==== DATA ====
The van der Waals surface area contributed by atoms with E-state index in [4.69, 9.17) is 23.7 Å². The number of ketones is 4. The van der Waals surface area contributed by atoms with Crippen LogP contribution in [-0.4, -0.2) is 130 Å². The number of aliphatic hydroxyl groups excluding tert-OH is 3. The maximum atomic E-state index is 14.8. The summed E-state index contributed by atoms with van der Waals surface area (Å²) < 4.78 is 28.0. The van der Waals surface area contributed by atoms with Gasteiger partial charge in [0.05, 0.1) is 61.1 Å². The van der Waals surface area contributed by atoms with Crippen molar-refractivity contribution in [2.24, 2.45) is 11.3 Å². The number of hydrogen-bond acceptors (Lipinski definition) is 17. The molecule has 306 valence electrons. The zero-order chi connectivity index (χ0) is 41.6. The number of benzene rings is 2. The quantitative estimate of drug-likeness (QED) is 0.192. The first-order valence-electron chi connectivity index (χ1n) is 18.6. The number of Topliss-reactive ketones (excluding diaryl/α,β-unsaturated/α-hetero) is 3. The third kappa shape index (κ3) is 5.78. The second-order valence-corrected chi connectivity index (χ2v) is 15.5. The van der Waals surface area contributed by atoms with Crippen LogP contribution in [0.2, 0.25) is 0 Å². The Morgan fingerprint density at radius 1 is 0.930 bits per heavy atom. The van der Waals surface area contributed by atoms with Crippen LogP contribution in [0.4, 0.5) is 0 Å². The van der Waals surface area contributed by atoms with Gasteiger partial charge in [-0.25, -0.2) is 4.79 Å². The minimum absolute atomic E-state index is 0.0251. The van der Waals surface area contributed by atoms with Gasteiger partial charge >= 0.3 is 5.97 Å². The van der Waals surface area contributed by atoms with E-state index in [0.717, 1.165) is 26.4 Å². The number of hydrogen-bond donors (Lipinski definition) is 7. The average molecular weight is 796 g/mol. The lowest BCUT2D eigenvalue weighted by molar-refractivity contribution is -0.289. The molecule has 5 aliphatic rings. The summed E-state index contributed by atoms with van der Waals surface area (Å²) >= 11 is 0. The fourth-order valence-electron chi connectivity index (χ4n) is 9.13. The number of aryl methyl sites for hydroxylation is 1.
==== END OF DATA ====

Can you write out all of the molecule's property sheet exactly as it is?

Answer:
The van der Waals surface area contributed by atoms with E-state index in [4.69, 9.17) is 23.7 Å². The number of ketones is 4. The van der Waals surface area contributed by atoms with Crippen LogP contribution in [-0.4, -0.2) is 130 Å². The number of aliphatic hydroxyl groups excluding tert-OH is 3. The maximum atomic E-state index is 14.8. The summed E-state index contributed by atoms with van der Waals surface area (Å²) < 4.78 is 28.0. The van der Waals surface area contributed by atoms with Gasteiger partial charge in [0.05, 0.1) is 61.1 Å². The van der Waals surface area contributed by atoms with Crippen molar-refractivity contribution in [2.24, 2.45) is 11.3 Å². The number of hydrogen-bond acceptors (Lipinski definition) is 17. The molecule has 306 valence electrons. The zero-order chi connectivity index (χ0) is 41.6. The number of benzene rings is 2. The quantitative estimate of drug-likeness (QED) is 0.192. The first-order valence-electron chi connectivity index (χ1n) is 18.6. The number of Topliss-reactive ketones (excluding diaryl/α,β-unsaturated/α-hetero) is 3. The third kappa shape index (κ3) is 5.78. The second-order valence-corrected chi connectivity index (χ2v) is 15.5. The van der Waals surface area contributed by atoms with Crippen LogP contribution in [0.2, 0.25) is 0 Å². The Morgan fingerprint density at radius 1 is 0.930 bits per heavy atom. The van der Waals surface area contributed by atoms with Crippen LogP contribution in [0.4, 0.5) is 0 Å². The van der Waals surface area contributed by atoms with Gasteiger partial charge in [-0.25, -0.2) is 4.79 Å². The minimum absolute atomic E-state index is 0.0251. The van der Waals surface area contributed by atoms with Gasteiger partial charge >= 0.3 is 5.97 Å². The van der Waals surface area contributed by atoms with E-state index in [0.717, 1.165) is 26.4 Å². The number of hydrogen-bond donors (Lipinski definition) is 7. The average molecular weight is 796 g/mol. The lowest BCUT2D eigenvalue weighted by molar-refractivity contribution is -0.289. The molecule has 5 aliphatic rings. The summed E-state index contributed by atoms with van der Waals surface area (Å²) >= 11 is 0. The fourth-order valence-electron chi connectivity index (χ4n) is 9.13. The number of aryl methyl sites for hydroxylation is 1.